The importance of record accuracy
- Why have accurate records?
- What accuracy do we need?
- Identifying the objectives
- How to measure accuracy
- Accuracy targets
- Record pro formas
Why have accurate records?
The changes to leaner business over the last few years have necessitated major improvements in efficiency, leading to better communication and low inventories with requirement for more timely and more accurate data. Businesses are striving for better quality in all products, and processes and inaccuracies can no longer be hidden by extra stockholding. The data accuracy problem has become a major challenge. This is an area where continuous improvements must be made and standards increased.
Records accuracy is the responsibility of those who control the physical inventory, not only for their own benefit but also for that of the whole organization. Departments far from the source of the records are making decisions assuming that the data on the records is correct – they have to trust the accuracy of those records, since it is highly inefficient (and therefore costly) to have to check each time before acting.
Gradually systems have become more integrated, and the use of any piece of data is now more universal and automatic. Separate records for each inventory area have been melded together, so that in a supply chain there may be a view of many stages of supply. These could be (and often are) different companies at different locations. Each relies on data received from elsewhere to support the next stage in the supply chain. There is little room for incorrect information if demand is to be satisfied effectively.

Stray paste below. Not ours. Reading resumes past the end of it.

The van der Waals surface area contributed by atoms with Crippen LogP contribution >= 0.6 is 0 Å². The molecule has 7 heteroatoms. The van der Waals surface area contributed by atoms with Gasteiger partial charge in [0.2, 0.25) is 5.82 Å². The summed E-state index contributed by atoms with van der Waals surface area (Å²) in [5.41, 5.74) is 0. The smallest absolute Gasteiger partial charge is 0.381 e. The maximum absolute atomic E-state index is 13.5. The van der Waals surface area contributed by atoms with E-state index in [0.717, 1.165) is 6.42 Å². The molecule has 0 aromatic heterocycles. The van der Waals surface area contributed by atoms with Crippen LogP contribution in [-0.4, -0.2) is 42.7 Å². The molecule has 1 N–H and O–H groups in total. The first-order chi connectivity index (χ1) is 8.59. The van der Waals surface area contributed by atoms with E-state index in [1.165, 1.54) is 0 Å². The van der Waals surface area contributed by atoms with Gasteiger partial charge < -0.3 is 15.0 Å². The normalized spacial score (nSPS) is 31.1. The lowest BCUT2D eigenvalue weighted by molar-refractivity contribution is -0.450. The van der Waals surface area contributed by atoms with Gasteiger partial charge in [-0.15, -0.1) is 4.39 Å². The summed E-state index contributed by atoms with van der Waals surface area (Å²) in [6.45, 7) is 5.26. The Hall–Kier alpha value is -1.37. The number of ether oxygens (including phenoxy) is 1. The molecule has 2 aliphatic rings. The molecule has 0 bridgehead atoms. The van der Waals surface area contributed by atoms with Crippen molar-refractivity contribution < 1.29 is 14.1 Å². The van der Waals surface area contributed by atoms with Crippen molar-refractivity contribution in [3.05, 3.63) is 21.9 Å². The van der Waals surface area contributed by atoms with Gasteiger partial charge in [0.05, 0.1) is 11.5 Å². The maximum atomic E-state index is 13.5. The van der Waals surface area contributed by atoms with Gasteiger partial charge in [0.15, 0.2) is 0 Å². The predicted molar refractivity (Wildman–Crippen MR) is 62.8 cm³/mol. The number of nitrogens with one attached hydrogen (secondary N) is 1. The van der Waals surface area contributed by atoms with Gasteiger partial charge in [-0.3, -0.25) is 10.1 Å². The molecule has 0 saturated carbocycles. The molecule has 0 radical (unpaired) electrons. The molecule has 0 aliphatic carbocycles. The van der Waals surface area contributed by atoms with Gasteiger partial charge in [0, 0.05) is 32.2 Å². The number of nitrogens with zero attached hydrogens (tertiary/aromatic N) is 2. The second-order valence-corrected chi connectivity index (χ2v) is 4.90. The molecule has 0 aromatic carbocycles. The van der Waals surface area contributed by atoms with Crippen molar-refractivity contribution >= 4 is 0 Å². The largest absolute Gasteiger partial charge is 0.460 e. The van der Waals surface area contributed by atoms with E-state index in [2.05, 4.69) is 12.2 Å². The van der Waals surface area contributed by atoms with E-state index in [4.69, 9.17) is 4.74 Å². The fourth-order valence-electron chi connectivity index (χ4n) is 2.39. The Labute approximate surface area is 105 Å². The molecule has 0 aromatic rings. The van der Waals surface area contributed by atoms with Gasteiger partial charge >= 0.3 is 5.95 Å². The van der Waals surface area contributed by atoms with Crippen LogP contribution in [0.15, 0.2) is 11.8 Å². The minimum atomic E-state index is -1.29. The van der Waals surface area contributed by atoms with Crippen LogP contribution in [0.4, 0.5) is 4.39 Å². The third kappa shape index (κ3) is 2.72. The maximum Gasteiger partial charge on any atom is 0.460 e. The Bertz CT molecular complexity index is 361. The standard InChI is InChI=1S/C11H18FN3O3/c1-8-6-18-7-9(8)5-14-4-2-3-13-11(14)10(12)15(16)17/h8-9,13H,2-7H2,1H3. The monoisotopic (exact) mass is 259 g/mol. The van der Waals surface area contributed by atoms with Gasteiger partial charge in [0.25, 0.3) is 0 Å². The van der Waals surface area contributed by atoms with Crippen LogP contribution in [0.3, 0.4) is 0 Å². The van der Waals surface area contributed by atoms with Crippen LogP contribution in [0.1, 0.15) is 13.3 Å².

It is not possible to run an effective organization
without accurate records.
The development of integrated logistic and manufacturing planning systems (including JIT, DRP, ERP, MRP and APS) has to rely on large numbers of records being correct. Without a high level of accuracy the whole planning process could become invalid, and a large amount of extra work ensue in reacting to problems. Improving the accuracy is a normal, continuous process, starting with the ‘worst’ records and employing a variety of techniques that have been developed by the author to give effective results.
What accuracy do we need?
What is the problem? If the records are inaccurate and it is not causing a problem, then it is not worth improving accuracy until it becomes a significant issue. Normally it is in fact an issue, but people have learned to live with it. Record inaccuracy manifests itself when:
- there is no inventory available to service the customer
- someone lights upon a large quantity of items which no-one knew were there
- there is a stocktake discrepancy which displeases the auditors.
Often the impetus for accuracy improvement results from financial discrepancies at stocktaking, rather than from operational people who are used to living with the situation.
The need for accuracy stems from one of these three causes. Initially the aim is to make the data sufficiently accurate so that they do not hamper the operations of the business. We always aim for perfection, but in the short term we will make do with ‘much improved’!
Aim for perfection in the long term but set working
targets in the short term.